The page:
So thanks to the net cowards it is back to cowering for normal innocent email users. Filtering, hiding, changing addresses, or even multiple email addreses. Sexually explicit advertisements...drug pushing to underage internet inboxes...anarchy. Weak spines and the criminals step into the moral void.

May 19, 2006 8:12 AM

What amazes me about spam is how it finds it's way to my "most" secure email accounts. I have three free email accounts along with the account provided by my ISP. I have NEVER received any spam in the two throw-away free accounts I use when I have to deal with sources I don't totally trust.

May 20, 2006 8:11 AM

I believe I was the first person to ask you about Bluesecurity.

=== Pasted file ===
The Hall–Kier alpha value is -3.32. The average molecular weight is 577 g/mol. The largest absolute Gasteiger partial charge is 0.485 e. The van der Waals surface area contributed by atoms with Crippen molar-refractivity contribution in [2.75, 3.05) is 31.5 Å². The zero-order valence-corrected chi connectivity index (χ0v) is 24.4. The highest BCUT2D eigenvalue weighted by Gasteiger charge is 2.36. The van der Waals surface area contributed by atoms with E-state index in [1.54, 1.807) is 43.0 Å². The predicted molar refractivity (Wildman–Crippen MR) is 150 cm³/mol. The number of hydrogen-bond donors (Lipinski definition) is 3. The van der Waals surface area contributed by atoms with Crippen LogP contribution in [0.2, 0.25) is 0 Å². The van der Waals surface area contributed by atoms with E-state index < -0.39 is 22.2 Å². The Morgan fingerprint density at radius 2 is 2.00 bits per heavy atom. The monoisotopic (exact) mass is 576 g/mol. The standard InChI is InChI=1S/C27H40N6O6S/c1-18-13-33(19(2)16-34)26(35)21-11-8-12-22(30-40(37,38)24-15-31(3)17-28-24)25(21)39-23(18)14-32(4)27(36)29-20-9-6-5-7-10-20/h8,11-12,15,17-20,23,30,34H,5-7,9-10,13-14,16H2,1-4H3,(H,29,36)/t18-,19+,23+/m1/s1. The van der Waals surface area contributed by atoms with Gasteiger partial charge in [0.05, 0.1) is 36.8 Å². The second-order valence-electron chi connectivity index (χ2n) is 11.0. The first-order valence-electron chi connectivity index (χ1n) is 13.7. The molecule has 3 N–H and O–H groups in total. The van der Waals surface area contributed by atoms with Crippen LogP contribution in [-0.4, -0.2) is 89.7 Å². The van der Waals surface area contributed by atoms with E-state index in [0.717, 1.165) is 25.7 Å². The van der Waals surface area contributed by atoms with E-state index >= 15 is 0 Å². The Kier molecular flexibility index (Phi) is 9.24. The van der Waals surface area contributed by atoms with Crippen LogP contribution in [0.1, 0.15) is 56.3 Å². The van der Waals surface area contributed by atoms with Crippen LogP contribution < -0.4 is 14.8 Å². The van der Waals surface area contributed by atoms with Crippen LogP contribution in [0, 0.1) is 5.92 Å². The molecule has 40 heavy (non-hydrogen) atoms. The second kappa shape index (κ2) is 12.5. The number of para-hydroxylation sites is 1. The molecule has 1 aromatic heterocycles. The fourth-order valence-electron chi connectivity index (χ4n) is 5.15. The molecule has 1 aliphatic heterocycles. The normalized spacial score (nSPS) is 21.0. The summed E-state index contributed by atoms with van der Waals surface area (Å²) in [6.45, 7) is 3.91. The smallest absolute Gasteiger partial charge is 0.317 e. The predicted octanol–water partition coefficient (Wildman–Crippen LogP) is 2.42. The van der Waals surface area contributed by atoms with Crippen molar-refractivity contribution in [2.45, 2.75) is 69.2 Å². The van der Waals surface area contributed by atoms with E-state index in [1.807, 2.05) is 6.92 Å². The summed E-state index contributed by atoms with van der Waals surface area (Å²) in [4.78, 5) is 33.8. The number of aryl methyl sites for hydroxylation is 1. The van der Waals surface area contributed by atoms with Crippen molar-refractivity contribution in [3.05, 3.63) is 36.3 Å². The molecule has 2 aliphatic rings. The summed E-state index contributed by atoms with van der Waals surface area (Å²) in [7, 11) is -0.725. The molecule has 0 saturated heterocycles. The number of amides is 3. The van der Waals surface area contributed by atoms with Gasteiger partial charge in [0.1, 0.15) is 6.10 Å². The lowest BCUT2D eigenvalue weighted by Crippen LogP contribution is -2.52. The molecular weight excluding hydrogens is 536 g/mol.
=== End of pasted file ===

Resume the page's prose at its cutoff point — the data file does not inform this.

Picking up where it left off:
I signed up and was crushed when they went out of business. They must have been doing something right because a lot of slime ball spammers were upset with Bluesecurity. I think you were not 100% correct Bluesecurity. My understanding was that they notified the slime ball spammer to let them know about the do not email list and only after communication broke down and the slime ball spammer continue to send spam then they were hit with the opt-out requests, as a last resort.
Even if you do not feel this is the right way to handle the situation I have a lot of respect for Bluesecurity for trying to do something. I think if they were able to continue to grow to millions and millions of people they could have had a BIG impact on spam.
The slime ball spammers hit a new low (I did not think they could get any lower) they threatened people that belong to Bluesecurity that if they did not remove their name from the Bluesecurity list their email would be sent to other slime ball spammers and they also start a “joe-job” attack.
Bottom-line the slime ball spammers put Bluesecurity out of business….now they rule the email world.